When a Mother Wakes Up on a Tuesday Morning and Decides She’s Ready, She’ll Write a Letter to the Child She Never Knew or, The Abortion Poem

by Noah Diaz

You had a name. Two actually. One for if you came out with bits dangling between your legs, one for if you didn’t. They told me not to name you; told me to swallow each vowel of your names, each consonant, and hide them in my womb next to you (they told me you’d make room); they told me they’d use each letter as a stitch to sew me back up after they helped you leave.  

I took an online quiz once, and it was this series of fifteen questions and it told you whether or not you’re a feminist. One of the questions, after Which do you prefer: blue or pink? and Would you ever let your man chat with another girl at a bar: yes or no?, was Do you want to be a mom?
I’m sorry I said no.

I believe Jesus is hugely who He says He is: the crooked arm of my physician, the dirty feet of my first husband, the dirty feet of my oldest brother, the scar on my second husband’s chin, the hair on that grocery boy’s cheek.
Sometimes I think it’s funny that whenever I imagine Jesus, he always seems to have the face of the last man that touched me.

There was a time in the tenth grade (maybe ninth) when I almost drowned in the pool in that YMCA down off Harrison. In the blue-green lights of death I remember thinking, I’m sorry I plucked you from your home and I hope you saw something other than this blue and green and Is this what it’s like to be baptized?

In eighth grade, a girl with thick curls sat across from me at lunch, watched me eat the corn on my tray, the sloppy joe, the diced watermelon, and cupping her head in two pink hands, she whispered, “Only sluts eat the watermelon seeds.”
“No,” I said, “Only sluts let the seeds grow into watermelons.”

When your grandma heard about what I did to you, she e-mailed me a list of every sin Jesus won’t forgive. I pictured the teenage-you, strands of hair stuck to your chin, rolling your eyes.

I think you’d be seven today.
Yes. Seven. Happy birthday.

They tell me I don’t owe you anything, but I don’t really think that’s true.
So here’s the history of how it happens: things fall apart, baby. (And I read a book all about that in high school so I think it’s probably true.) Things fall apart all the time. And that’s just how it is. You take that job in Minneapolis and you move there after you sell all your books because they’re too heavy to pack and you feel like an idiot because you realize that you have more pairs of shoes than you probably need but you keep the shoes and toss the books and when you start your job you meet a boy and you feel like a slut because you put on extra lip gloss whenever he’s around even when you don’t realize you’re doing it and then one afternoon he invites you to drinks with his buddies from the 22nd floor and you go because the project you’re working on is harder than you expected and you want a cheap margarita (a $3 fucking margarita) and you go because you haven’t had Mexican in a while and you’re not even drunk but you start to spread your legs a little too wide when you slip out from the booth to use the bathroom just so he can see the purple underwear you bought at Target two weeks ago and that  night you let him fuck you because his hair fell in a perfect curl around his ear and he has a chipped tooth and for whatever reason that’s really fucking doing it for you and mainly because you want to.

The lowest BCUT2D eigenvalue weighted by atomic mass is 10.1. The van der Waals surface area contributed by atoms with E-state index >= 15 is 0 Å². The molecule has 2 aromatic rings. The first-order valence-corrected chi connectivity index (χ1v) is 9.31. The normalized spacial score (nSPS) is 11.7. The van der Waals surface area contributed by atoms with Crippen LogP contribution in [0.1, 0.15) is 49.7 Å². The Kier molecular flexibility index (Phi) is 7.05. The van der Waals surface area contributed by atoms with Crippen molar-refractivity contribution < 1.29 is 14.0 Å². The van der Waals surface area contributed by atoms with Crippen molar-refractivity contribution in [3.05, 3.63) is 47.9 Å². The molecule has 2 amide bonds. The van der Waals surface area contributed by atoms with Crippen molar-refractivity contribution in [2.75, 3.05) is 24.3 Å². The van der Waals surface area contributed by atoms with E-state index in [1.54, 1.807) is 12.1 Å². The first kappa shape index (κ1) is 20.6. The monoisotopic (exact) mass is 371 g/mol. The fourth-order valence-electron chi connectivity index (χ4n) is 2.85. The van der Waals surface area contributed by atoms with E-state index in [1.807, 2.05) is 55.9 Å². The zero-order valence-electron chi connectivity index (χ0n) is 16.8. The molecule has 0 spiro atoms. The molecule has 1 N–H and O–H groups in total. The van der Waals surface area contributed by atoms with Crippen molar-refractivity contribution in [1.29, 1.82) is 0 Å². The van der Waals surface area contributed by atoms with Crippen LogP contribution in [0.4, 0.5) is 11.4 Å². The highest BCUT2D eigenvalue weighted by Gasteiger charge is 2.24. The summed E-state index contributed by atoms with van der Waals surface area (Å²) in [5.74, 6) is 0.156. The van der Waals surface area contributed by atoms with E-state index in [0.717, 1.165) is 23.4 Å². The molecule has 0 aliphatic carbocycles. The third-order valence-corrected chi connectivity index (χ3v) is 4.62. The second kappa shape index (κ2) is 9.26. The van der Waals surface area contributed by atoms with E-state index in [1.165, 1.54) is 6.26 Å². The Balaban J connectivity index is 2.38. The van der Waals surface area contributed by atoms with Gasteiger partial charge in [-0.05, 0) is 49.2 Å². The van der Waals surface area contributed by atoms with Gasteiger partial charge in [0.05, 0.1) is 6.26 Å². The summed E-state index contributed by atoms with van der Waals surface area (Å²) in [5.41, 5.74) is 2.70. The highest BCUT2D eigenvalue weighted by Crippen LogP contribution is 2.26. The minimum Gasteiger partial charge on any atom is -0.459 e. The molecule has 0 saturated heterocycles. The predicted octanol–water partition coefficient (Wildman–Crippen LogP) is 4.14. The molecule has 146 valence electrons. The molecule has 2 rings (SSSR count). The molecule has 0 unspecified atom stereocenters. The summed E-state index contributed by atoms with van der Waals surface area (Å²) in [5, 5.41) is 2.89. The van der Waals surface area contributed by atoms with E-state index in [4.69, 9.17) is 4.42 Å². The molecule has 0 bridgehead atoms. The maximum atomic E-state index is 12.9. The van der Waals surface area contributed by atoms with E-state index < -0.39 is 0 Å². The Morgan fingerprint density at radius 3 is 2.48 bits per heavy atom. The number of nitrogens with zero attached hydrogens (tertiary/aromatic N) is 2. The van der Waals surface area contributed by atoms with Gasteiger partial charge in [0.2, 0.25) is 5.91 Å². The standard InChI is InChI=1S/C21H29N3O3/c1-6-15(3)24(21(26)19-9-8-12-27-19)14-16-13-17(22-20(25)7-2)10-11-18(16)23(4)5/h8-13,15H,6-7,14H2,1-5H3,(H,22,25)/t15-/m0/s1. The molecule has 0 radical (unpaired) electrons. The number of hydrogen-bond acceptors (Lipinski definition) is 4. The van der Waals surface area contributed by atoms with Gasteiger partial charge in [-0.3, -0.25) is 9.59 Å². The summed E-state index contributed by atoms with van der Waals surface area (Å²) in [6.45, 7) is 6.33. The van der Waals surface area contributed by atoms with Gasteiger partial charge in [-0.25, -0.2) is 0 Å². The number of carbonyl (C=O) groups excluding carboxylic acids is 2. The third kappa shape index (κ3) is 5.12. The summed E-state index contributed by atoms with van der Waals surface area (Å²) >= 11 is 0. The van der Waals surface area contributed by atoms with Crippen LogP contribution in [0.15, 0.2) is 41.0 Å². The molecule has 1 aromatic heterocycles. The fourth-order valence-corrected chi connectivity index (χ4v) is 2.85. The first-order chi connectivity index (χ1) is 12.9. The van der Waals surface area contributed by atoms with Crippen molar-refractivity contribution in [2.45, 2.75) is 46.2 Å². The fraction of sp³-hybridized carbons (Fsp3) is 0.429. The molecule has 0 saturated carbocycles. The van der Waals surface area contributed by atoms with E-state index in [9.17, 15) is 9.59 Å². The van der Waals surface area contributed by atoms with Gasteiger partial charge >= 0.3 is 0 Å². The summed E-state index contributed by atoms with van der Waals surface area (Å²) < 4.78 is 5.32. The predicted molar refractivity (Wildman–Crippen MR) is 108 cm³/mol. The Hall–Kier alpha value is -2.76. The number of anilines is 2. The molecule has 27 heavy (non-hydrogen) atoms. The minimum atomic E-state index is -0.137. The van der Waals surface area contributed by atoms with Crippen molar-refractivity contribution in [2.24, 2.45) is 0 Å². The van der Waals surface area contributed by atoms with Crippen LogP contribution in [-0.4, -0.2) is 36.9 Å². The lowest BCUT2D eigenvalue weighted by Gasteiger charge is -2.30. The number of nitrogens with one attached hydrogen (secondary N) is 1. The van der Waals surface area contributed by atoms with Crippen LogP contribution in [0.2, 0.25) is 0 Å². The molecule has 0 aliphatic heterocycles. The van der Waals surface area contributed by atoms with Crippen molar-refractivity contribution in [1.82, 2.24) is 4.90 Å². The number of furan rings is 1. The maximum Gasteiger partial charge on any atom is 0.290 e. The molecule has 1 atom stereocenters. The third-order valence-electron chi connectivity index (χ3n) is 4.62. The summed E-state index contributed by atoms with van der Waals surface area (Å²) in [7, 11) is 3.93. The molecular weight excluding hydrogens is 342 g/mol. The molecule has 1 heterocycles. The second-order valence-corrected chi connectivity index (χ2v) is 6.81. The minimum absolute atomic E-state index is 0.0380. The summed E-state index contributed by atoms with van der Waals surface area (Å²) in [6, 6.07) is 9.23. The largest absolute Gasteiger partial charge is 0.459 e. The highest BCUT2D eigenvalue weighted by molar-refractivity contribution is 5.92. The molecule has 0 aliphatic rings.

You want to.
And that doesn’t make you a slut.

I don’t regret what I did.
I wasn’t ready for you.

Once, when I was laid out with the flu, I watched that Daily Mass thing on CatholicTV.
Cold and sticky with sweat, I thought I saw you, bouncing on the knee of a woman in the front pew. Drool beading at your chin, your bib swiveled back and tucked behind you, you looked towards the camera, at me, and I waved.

Noah Diaz is an Omaha-based actor and poet. His poems have been featured in 13th Floor Magazine, The Gateway, and Prairie Schooner. He won the 2013 Omaha Prose Slam, sponsored by the University of Nebraska – Omaha’s creative writing department. As an actor, he is the recipient of five Theatre Arts Guild Awards, three Broadway World Awards, the Elaine Jabenis Award, the Barbara Ford Award, and the Omaha Entertainment and Arts Award. He’s currently studying to become a sign language interpreter.